Monday, August 16, 2010

Quotes of the day

... even with the best of responses the recovery probably would have been slow and uneven. But both the Congress and the administration of President George W. Bush, and especially the Congress and President Obama since his election in 2008 made the main mistakes after the crisis hit. Instead of concentrating mainly on fighting the recession and promoting faster economic growth, the Congress elected in 2008 believed they had a mandate to radically remake the American economy. Aside from repeated attacks on American business, especially banks-some of them deserved- they not only passed various stimulus packages (that did not stimulate much), but also tried to promote a vast legislative program that had nothing to do with fighting the recession.--Gary Becker

George W. Bush left a big growling bust of Churchill near his desk in the White House, in an attempt to associate himself with Churchill’s heroic stand against fascism. Barack Obama had it returned to Britain. It’s not hard to guess why: his Kenyan grandfather, Hussein Onyango Obama, was imprisoned without trial for two years and tortured on Churchill’s watch, for resisting Churchill’s empire. ... In the end, the words of the great and glorious Churchill who resisted dictatorship overwhelmed the works of the cruel and cramped Churchill who tried to impose it on the world’s people of color. [Richard] Toye teases out these ambiguities beautifully. The fact that we now live at a time where a free and independent India is an emerging superpower in the process of eclipsing Britain, and a grandson of the Kikuyu “savages” is the most powerful man in the world, is a repudiation of Churchill at his ugliest — and a sweet, unsought victory for Churchill at his best. --Johann Hari

Australia posted 7.5% after-inflation returns per year during that time, with a standard deviation of 18.2%, according to a study from Credit Suisse. Those returns are the highest and the volatility the second lowest of the 19 major markets the researchers studied. During that time, U.S. stocks made a 6.2% return, with a standard deviation of 20.4%.--Howard Gold

From prostitution scandals to corruption allegations to the steady drumbeat of charges against corporate executives and world-class athletes, it seems that the headlines are filled with the latest misstep of someone in a position of power. This isn't just anecdotal: Surveys of organizations find that the vast majority of rude and inappropriate behaviors, such as the shouting of profanities, come from the offices of those with the most authority. Psychologists refer to this as the paradox of power. The very traits that helped leaders accumulate control in the first place all but disappear once they rise to power. Instead of being polite, honest and outgoing, they become impulsive, reckless and rude. In some cases, these new habits can help a leader be more decisive and single-minded, or more likely to make choices that will be profitable regardless of their popularity. One recent study found that overconfident CEOs were more likely to pursue innovation and take their companies in new technological directions. Unchecked, however, these instincts can lead to a big fall.--Jonah Lehrer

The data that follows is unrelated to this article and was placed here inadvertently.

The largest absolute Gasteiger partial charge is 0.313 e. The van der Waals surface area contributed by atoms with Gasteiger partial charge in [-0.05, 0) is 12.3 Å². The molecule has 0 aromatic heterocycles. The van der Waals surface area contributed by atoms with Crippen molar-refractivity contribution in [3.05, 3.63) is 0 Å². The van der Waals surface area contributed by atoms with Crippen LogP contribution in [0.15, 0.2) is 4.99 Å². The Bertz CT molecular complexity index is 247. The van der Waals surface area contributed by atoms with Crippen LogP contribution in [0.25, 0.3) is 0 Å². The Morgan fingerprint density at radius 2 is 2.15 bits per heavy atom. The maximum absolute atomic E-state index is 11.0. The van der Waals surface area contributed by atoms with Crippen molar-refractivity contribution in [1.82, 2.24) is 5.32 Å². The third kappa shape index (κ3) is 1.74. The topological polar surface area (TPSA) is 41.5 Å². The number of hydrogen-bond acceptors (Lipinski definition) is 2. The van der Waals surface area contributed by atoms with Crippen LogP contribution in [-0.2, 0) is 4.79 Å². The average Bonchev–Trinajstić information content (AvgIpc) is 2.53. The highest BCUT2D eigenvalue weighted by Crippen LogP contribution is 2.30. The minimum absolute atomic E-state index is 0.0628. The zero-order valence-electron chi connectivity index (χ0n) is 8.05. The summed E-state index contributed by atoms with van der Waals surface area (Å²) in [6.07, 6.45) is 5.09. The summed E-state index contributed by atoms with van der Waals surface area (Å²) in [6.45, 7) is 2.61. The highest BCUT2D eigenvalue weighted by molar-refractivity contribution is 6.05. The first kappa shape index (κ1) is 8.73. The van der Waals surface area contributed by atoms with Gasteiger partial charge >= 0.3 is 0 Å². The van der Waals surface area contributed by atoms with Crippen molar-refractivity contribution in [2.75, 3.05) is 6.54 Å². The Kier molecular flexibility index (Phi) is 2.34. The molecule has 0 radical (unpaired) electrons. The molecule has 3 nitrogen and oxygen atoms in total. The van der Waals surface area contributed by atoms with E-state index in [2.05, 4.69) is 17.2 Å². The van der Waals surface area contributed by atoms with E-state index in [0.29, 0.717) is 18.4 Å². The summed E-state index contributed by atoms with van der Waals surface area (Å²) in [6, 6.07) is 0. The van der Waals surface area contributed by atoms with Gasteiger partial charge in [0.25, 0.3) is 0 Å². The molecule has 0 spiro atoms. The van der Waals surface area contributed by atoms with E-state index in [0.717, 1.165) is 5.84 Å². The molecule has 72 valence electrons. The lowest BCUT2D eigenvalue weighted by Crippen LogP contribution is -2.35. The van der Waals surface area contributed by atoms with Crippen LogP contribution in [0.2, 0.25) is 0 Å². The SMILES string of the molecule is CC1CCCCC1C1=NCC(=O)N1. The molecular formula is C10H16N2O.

Car owners may not want to hear this, but we have way too much free parking. Higher charges for parking spaces would limit our trips by car. That would cut emissions, alleviate congestion and, as a side effect, improve land use.--Tyler Cowen

Masticate. Meditate. Masturbate.--Lauren Winner, summarizing Eat, Pray, Love

Biologists have been long perplexed by the peacock’s tail, economists by the use of advertising. In both cases the struggle has been to understand why something so self-evidently pointless and potentially damaging can survive in a vicious world of winner-takes-all, loser-goes-extinct natural selection. Meanwhile researchers from both worlds have been closeting themselves ever deeper in an arcane world of computer modelling, where truth can be validated only by mathematics. Hints of answers to these puzzles have come not from number crunching but from fuzzy human intuitions about the way the world actually works. Peacocks and advertisers have something in common – in both cases it turns out the handicaps they place themselves under send signals to their potential suitors. Behavioral advertisers, who aim to remove these handicaps, take note: a peacock without a stupid tail won’t get a mate and an ad that’s easy to deliver won’t get a customer.--Psy-Fi Blog

Aid recipients understand unconditional conditions all too well. Afghanistan President Hamid Karzai knows that USAID will have to spend its Afghanistan budget no matter what, so he makes some token commitment, does nothing, and indeed the aid keeps flowing. I can certainly understand why USAID would prefer not to talk about this unsavory equilibrium. But the stakes are far higher in Afghanistan than in the usual aid recipient. As the war there drags on, we have to ask the following question: Is U.S. aid winning hearts and minds? A U.N. survey taken in January found that 52% of Afghans believe aid organizations "are corrupt and are in the country just to get rich." I don't know much about waging a counterinsurgency, but it seems to me that we're getting very little for our money.--William Easterly

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